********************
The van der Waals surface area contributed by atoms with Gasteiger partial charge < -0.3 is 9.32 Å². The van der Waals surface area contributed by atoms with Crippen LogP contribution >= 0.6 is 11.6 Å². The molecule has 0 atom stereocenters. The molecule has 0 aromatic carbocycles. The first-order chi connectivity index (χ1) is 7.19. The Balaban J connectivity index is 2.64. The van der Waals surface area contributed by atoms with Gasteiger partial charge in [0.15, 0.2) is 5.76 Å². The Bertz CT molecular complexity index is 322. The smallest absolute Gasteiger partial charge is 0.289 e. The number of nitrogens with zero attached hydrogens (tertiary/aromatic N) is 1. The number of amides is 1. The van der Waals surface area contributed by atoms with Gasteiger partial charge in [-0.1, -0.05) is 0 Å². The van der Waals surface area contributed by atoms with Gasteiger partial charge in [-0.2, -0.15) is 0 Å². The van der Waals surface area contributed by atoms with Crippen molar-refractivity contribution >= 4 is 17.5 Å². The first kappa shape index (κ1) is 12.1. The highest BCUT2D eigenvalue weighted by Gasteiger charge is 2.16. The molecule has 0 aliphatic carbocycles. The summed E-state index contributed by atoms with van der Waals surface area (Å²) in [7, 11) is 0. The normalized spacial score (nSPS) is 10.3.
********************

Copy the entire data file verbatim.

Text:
The van der Waals surface area contributed by atoms with Gasteiger partial charge < -0.3 is 9.32 Å². The van der Waals surface area contributed by atoms with Crippen LogP contribution >= 0.6 is 11.6 Å². The molecule has 0 atom stereocenters. The molecule has 0 aromatic carbocycles. The first-order chi connectivity index (χ1) is 7.19. The Balaban J connectivity index is 2.64. The van der Waals surface area contributed by atoms with Gasteiger partial charge in [0.15, 0.2) is 5.76 Å². The Bertz CT molecular complexity index is 322. The smallest absolute Gasteiger partial charge is 0.289 e. The number of nitrogens with zero attached hydrogens (tertiary/aromatic N) is 1. The number of amides is 1. The van der Waals surface area contributed by atoms with Gasteiger partial charge in [-0.1, -0.05) is 0 Å². The van der Waals surface area contributed by atoms with Gasteiger partial charge in [-0.2, -0.15) is 0 Å². The van der Waals surface area contributed by atoms with Crippen molar-refractivity contribution >= 4 is 17.5 Å². The first kappa shape index (κ1) is 12.1. The highest BCUT2D eigenvalue weighted by Gasteiger charge is 2.16. The molecule has 0 aliphatic carbocycles. The summed E-state index contributed by atoms with van der Waals surface area (Å²) in [7, 11) is 0. The normalized spacial score (nSPS) is 10.3.